It's game over in Utah, for now. Utah Governor Jon Huntsman (R) has vetoed the video game and movie retail restriction bill, which would have enforced strict penalties on retailers who sell M-rated games (and R-rated movies) to "buyers subject to an age restriction or recommendation."
The legislation (HB 353), authored by Jack Thompson and legislator Mike Morle, recently swept the Utah House of Representatives by a 25 to four margin. According to GamePolitics, Jack Thompson claims the backers of the bill will seek an override of the veto.
In a letter explaining his reasons for the veto, Huntsman says HB 353 would likely "be struck down by the courts as an unconstitutional violation of the Dormant Commerce Clause and/or the First Amendment." Huntsman estimates that a possible "unintended consequence" of passing the legislation would be that the industries most affected could choose to forgo the use of "age appropriate labels on goods and services," because of their voluntary nature -- hurting families in the long run. Huntsman full letter can be read after the break.
Update: Michael D. Gallagher, president and CEO of the ESA has responded to the news in a comment, found after the break.
March 25, 2009
Dear Speaker Clark and President Waddoups,
After careful consideration and study, I have decided to veto HB 353, TRUTH IN ADVERTISING ACT AMENDMENTS, and have transmitted it to the Lieutenant Governor for filing.
While protecting children from inappropriate materials is a laudable goal, the language of this bill is so broad that it likely will be struck down by the courts as an unconstitutional violation of the Dormant Commerce Clause and/or the First Amendment.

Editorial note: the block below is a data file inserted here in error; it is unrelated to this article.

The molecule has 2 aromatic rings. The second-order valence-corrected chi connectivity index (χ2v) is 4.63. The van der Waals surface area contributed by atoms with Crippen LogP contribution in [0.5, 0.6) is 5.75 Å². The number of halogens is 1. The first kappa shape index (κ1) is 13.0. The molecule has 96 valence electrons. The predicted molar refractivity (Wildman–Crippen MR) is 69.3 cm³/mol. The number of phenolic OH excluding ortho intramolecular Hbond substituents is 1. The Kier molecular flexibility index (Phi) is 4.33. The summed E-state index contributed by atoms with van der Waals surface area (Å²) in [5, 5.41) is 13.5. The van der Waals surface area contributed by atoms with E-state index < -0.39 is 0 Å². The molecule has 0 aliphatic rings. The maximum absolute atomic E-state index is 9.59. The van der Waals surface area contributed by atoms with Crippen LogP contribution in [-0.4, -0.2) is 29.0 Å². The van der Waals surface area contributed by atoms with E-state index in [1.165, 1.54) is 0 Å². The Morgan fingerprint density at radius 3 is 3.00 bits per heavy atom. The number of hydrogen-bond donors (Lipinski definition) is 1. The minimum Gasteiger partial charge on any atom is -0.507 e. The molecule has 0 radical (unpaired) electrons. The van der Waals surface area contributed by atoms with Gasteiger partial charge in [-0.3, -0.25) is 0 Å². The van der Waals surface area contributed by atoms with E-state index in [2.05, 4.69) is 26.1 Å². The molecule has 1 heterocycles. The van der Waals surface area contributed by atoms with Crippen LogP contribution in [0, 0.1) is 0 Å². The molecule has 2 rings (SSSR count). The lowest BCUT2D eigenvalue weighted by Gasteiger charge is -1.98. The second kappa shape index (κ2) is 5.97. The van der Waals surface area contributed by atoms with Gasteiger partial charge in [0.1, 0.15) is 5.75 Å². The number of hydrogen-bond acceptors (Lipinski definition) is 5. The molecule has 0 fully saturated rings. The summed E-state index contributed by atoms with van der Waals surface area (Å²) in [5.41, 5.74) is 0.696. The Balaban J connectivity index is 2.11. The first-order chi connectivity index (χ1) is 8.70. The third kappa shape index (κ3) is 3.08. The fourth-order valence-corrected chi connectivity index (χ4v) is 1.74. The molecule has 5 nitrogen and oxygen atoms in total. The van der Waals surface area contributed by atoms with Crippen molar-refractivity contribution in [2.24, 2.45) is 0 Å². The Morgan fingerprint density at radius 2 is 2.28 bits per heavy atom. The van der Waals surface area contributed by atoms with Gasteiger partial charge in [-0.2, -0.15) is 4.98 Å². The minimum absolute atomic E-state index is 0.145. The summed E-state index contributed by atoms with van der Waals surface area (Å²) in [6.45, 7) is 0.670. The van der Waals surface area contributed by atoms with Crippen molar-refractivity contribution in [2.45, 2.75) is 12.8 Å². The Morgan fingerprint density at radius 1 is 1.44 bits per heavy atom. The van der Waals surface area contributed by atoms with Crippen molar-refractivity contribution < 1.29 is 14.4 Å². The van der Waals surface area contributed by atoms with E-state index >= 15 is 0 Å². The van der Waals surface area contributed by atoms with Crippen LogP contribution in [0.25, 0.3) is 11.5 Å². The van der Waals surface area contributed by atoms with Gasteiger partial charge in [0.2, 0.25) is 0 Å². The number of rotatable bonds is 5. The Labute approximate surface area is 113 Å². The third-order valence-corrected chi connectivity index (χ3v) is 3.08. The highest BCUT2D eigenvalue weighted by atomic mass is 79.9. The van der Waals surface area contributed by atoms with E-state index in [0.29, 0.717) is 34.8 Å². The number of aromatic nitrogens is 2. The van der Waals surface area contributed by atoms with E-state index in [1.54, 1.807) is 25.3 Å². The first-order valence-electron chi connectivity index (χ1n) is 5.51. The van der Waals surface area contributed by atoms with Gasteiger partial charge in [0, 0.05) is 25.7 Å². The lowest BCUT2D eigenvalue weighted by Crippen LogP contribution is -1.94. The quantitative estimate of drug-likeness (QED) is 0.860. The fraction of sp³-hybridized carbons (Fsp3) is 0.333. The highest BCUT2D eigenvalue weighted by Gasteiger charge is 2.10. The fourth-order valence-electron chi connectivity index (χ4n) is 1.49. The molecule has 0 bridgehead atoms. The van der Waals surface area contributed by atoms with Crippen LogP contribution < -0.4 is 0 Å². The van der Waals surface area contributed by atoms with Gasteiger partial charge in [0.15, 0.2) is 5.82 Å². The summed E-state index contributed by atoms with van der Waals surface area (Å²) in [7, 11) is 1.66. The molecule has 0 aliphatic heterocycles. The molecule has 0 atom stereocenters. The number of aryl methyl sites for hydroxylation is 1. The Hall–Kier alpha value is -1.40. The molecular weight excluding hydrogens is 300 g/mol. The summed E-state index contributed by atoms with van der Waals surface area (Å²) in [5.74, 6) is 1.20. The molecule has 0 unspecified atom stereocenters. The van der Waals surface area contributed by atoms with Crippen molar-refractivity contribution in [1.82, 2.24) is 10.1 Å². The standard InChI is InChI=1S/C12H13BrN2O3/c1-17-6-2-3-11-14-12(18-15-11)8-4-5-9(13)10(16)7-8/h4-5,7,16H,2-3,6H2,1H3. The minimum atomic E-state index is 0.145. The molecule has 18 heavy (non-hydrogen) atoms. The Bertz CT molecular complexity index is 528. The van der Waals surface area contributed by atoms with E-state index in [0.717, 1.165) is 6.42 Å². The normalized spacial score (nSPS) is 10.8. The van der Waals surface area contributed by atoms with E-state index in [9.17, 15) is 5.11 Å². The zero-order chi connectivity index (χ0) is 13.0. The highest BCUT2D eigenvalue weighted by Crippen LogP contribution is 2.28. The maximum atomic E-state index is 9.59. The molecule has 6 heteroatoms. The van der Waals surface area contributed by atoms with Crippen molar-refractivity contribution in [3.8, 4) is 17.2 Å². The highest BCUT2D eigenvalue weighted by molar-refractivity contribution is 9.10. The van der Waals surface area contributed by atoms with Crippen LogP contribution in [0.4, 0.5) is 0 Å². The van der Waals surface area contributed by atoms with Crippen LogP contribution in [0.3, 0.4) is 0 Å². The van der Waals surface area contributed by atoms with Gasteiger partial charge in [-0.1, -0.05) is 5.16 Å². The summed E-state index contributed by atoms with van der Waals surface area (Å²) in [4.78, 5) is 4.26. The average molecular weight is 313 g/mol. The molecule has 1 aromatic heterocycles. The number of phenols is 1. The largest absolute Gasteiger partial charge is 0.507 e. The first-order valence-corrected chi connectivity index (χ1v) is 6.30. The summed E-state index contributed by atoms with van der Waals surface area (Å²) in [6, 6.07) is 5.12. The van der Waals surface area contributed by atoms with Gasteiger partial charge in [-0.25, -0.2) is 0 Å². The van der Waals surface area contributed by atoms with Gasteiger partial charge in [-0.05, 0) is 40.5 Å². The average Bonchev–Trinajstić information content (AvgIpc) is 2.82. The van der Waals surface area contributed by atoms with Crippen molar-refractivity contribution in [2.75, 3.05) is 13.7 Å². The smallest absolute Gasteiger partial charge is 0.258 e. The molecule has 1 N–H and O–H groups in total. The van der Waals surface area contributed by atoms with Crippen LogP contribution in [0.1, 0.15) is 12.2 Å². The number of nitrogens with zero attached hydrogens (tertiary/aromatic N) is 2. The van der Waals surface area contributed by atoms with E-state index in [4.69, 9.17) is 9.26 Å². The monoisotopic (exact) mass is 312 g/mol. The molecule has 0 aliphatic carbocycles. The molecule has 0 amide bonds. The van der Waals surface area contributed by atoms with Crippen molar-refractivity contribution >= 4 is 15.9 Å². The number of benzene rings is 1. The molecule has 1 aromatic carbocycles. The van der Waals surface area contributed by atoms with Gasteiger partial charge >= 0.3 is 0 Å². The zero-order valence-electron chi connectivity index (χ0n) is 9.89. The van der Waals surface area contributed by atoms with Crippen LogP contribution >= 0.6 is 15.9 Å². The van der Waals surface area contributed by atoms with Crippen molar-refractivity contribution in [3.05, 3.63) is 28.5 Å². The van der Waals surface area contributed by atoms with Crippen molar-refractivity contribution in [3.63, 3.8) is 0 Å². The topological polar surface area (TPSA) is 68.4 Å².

The industries most affected by this new requirement indicated that rather than risk being held liable under this bill, they would likely choose to no longer issue age appropriate labels on goods and services. Therefore, the unintended consequence of the bill would be that parents and children would have no labels to guide them in determining the age appropriateness of the goods or service, thereby increasing children's potential exposure to something they or their parents would have otherwise determined was inappropriate under the voluntary labeling system now being recognized and embraced by a significant majority of vendors.
Jon M. Huntsman, Jr.
Update: Michael D. Gallagher, president and CEO of the ESA responded to the news saying, "This is an absolute win for families. Utah's parents will benefit from Governor Huntsman's leadership and thoughtfulness on this issue. His decisive action helps caregivers and prevents businesses from being opened to unproductive, wasteful civil litigation and needless expense. Parents can be assured that the strength of the ESRB rating system remains intact and continues to serve as a valuable resource and will continue to effectively serve them."